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· Posted on
February 21, 2024

Can I negotiate my rent?

Did you know you can actually negotiate your rent with your landlord? Here's how to

What's the key learning?

  • Start by researching rental prices of comparable properties
  • Offer incentives to your landlord that might make them more inclined to reduce your rent.
  • Approach the conversation with politeness and professionalism.

Rental prices have been a hotter topic this year than the final season of Succession.

In fact, rental prices have shot up over 11% since June 2022, and 17% in capital cities.

And with rent the biggest expense for most renters, these price jumps are enough to totally throw off someone's budget.

Me to every sitcom that made renting life look easy and fun

Ergh! But why is rent even so high?

In a nutshell, rent prices have shot up because of issues on both the supply and demand side of the market. We go into the economics side of it a bit more here if you want to check it out.

Now, there’s not a lot we can do about these pesky supply and demand issues. 

But we can do certain things that are in our control to deal with these ballooning rental prices - and one underrated way is by negotiating down your rent.

Wait…I can negotiate my current rent?

Hell yes! You totally have the right to ask your landlord for a better deal. While there’s no guarantee, there are a few steps that you can take to improve your chances of a discount (or at least, not a raise).

So here are a few tactical ways to go about this to bring down your rent costs.

  1. Do your research

If you’re asking for cheaper rent, you’ll need to put a strong case forward to the landlord.

And If you’re groaning at the idea of sitting behind a laptop to research, think of the reward at the end of the journey. Dolla dolla bills in your pocket!

Start by comparing the property to others in the area with similar features and pull together these comparable properties as evidence.

Look at factors like the number of bedrooms, land size, garage, and the age and quality of fittings within the property, 

For example, let’s say you’re looking to rent a two-bedroom apartment with no garage for $570 a week, and there’s a similar apartment in the same suburb for $540 but with a garage.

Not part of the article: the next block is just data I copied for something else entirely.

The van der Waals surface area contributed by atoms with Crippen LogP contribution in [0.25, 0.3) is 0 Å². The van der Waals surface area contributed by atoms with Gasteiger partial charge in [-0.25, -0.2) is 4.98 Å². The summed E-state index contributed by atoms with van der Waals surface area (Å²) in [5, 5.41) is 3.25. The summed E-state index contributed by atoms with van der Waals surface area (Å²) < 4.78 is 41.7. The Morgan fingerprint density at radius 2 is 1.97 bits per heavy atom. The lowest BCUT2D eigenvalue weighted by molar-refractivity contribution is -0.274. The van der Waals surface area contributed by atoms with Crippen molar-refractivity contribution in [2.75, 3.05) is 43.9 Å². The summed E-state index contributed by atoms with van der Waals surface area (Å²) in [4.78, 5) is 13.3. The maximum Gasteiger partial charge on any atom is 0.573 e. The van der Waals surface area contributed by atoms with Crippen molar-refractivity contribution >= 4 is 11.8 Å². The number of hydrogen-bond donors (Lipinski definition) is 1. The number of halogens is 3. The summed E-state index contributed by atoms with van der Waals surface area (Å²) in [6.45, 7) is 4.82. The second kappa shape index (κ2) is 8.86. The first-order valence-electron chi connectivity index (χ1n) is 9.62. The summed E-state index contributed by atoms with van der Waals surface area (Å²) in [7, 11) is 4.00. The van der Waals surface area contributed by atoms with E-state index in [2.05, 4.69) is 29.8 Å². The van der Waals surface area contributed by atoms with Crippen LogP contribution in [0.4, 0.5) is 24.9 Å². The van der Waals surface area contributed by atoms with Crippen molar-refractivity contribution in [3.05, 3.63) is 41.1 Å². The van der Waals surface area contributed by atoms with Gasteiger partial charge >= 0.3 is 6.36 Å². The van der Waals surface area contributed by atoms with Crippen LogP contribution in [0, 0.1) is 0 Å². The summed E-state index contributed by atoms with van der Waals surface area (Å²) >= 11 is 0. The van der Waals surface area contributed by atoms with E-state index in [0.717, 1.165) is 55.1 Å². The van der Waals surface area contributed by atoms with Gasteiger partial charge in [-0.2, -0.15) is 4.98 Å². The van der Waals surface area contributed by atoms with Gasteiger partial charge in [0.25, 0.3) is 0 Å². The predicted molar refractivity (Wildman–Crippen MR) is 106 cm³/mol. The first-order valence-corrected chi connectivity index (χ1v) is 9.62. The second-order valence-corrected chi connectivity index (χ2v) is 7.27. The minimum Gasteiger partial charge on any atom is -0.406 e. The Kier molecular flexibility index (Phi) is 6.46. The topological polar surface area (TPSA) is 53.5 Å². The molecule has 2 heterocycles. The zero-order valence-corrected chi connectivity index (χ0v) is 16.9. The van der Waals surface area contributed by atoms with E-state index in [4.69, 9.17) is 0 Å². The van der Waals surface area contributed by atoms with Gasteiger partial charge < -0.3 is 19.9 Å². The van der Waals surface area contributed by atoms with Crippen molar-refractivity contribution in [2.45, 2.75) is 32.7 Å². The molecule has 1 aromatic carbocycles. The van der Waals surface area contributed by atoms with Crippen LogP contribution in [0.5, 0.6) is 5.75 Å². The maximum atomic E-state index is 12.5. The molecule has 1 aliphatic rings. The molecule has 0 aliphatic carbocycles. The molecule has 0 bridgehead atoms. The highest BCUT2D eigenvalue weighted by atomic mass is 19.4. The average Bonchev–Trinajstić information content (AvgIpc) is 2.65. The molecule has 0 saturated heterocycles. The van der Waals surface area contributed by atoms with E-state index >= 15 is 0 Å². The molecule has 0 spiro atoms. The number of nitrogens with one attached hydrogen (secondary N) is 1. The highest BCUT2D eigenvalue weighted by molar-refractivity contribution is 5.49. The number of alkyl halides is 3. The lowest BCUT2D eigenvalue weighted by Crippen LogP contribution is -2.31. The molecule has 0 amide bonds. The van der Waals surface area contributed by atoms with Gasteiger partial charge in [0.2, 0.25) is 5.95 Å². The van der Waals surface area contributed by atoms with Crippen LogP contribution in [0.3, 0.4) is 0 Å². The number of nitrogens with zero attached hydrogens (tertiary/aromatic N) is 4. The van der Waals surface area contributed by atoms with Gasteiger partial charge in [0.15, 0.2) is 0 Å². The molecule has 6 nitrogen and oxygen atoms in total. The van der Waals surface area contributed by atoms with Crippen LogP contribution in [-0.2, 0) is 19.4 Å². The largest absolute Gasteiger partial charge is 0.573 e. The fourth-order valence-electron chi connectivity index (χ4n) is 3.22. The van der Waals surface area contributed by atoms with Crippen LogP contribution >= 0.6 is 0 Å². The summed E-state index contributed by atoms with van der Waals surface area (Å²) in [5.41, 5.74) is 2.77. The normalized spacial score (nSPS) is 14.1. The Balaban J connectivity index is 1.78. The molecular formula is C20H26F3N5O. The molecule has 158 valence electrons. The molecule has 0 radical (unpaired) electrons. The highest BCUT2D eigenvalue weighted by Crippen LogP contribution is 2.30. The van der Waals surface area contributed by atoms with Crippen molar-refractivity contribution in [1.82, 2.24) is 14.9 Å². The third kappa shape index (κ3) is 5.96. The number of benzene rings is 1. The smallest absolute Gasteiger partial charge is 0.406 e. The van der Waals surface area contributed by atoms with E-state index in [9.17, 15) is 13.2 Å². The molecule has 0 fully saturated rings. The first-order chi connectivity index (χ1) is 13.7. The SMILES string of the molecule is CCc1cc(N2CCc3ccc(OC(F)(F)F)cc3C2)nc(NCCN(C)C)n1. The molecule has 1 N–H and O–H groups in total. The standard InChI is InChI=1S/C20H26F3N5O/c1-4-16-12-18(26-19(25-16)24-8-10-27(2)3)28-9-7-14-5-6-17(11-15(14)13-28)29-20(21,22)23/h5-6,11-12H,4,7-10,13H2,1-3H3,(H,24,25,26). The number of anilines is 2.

You can use the no garage to justify a rent reduction.

And if you’ve noticed that the landlord’s property has been on the rental market for a while now, that can give you more negotiating power.

  1. Remind your landlord that you’re their dream tenant

So you’ve done your research and found some comparable properties, but you know you might need a bit more oomph to get your landlord onboard with lowering the rent.

There are some additional incentives you can put in front of them to sweeten the deal.

Here are a few of the most popular options that can really get a landlord’s juices flowing:

  • Offering a longer lease than what the landlord’s asking for (eg. 18 months instead of 12 months) 
  • Offering to pay 3 months rent upfront (cash is king baby!)
  • Offering a quid pro quo if you’ve got the skills (ie improve the garden if you’re a green thumb)

If you’re up for a lease renewal when you’re negotiating, that can be a great time to offer these options to your landlord.

And don’t forget to remind them of your rental history, payment history and the conditions you’ve kept the property in.

You want them to feel like they’d much rather keep you at a slightly lower price than go through the hassle of finding someone new who might not be as great of a tenant.

  1. Approach the conversation professionally

Negotiating your rent can be really nerve-wracking. The last thing you want is to end up souring your relationship with your landlord.

That’s why it’s so important to approach the conversation politely and professionally.

Schedule a conversation with either the property manager or landlord, depending on who you usually deal with, and have an open and honest chat.

Let them know how much of a rental discount you’re hoping for and the research you’ve got to justify that number.

Offer your incentives to hopefully lock in the deal.

But if it’s looking like the landlord’s still not ready to bite the bullet, you can subtly remind them of the costs of finding a new tenant.

As an example, here’s what those costs could look like for a landlord that charges $400 a week in rent:

  • No rental income during the campaign period (4 weeks of rent x $400) = $1,600
  • Paying an agent to find a tenant (1-2 weeks rent) = $400-$800
  • Advertising fees on Domain and RealEstate = ~$300

Added up, that could cost the landlord $2,500, and a major headache! Do they REALLY want to go through all that?

You want the landlord to feel like it would be much easier to give you a rent discount than go through any other hassle.

And with any luck, you’ll be strutting out of that conversation knowing you’re saving money on your rent every wee

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